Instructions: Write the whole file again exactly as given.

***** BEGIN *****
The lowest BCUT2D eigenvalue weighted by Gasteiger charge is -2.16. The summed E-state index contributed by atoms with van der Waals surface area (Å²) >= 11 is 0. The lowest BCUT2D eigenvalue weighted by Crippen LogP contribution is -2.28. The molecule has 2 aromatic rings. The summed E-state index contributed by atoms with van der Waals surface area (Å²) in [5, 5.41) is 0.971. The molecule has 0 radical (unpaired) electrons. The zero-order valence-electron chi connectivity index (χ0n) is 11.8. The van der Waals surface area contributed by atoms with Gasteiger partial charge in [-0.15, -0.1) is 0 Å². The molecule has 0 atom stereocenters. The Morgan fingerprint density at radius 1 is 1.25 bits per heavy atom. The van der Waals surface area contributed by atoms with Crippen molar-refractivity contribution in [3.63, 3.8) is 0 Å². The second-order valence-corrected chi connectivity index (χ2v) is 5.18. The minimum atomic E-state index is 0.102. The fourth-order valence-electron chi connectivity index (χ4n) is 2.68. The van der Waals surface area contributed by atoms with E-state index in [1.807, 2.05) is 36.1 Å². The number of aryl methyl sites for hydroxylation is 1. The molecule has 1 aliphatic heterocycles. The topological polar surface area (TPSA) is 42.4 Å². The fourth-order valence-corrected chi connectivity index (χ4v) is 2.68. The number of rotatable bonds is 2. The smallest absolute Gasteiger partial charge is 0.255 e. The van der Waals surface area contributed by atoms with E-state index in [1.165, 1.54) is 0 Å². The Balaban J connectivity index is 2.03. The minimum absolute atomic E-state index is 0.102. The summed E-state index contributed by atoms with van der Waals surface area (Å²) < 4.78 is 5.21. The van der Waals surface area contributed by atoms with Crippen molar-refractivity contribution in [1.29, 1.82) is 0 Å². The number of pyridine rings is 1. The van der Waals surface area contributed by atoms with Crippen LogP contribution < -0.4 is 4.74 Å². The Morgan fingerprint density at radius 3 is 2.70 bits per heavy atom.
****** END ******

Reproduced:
The lowest BCUT2D eigenvalue weighted by Gasteiger charge is -2.16. The summed E-state index contributed by atoms with van der Waals surface area (Å²) >= 11 is 0. The lowest BCUT2D eigenvalue weighted by Crippen LogP contribution is -2.28. The molecule has 2 aromatic rings. The summed E-state index contributed by atoms with van der Waals surface area (Å²) in [5, 5.41) is 0.971. The molecule has 0 radical (unpaired) electrons. The zero-order valence-electron chi connectivity index (χ0n) is 11.8. The van der Waals surface area contributed by atoms with Gasteiger partial charge in [-0.15, -0.1) is 0 Å². The molecule has 0 atom stereocenters. The Morgan fingerprint density at radius 1 is 1.25 bits per heavy atom. The van der Waals surface area contributed by atoms with Crippen molar-refractivity contribution in [3.63, 3.8) is 0 Å². The second-order valence-corrected chi connectivity index (χ2v) is 5.18. The minimum atomic E-state index is 0.102. The fourth-order valence-electron chi connectivity index (χ4n) is 2.68. The van der Waals surface area contributed by atoms with E-state index in [1.807, 2.05) is 36.1 Å². The number of aryl methyl sites for hydroxylation is 1. The molecule has 1 aliphatic heterocycles. The topological polar surface area (TPSA) is 42.4 Å². The fourth-order valence-corrected chi connectivity index (χ4v) is 2.68. The number of rotatable bonds is 2. The smallest absolute Gasteiger partial charge is 0.255 e. The van der Waals surface area contributed by atoms with E-state index in [1.165, 1.54) is 0 Å². The Balaban J connectivity index is 2.03. The minimum absolute atomic E-state index is 0.102. The summed E-state index contributed by atoms with van der Waals surface area (Å²) < 4.78 is 5.21. The van der Waals surface area contributed by atoms with Crippen molar-refractivity contribution in [1.29, 1.82) is 0 Å². The number of pyridine rings is 1. The van der Waals surface area contributed by atoms with Crippen LogP contribution < -0.4 is 4.74 Å². The Morgan fingerprint density at radius 3 is 2.70 bits per heavy atom.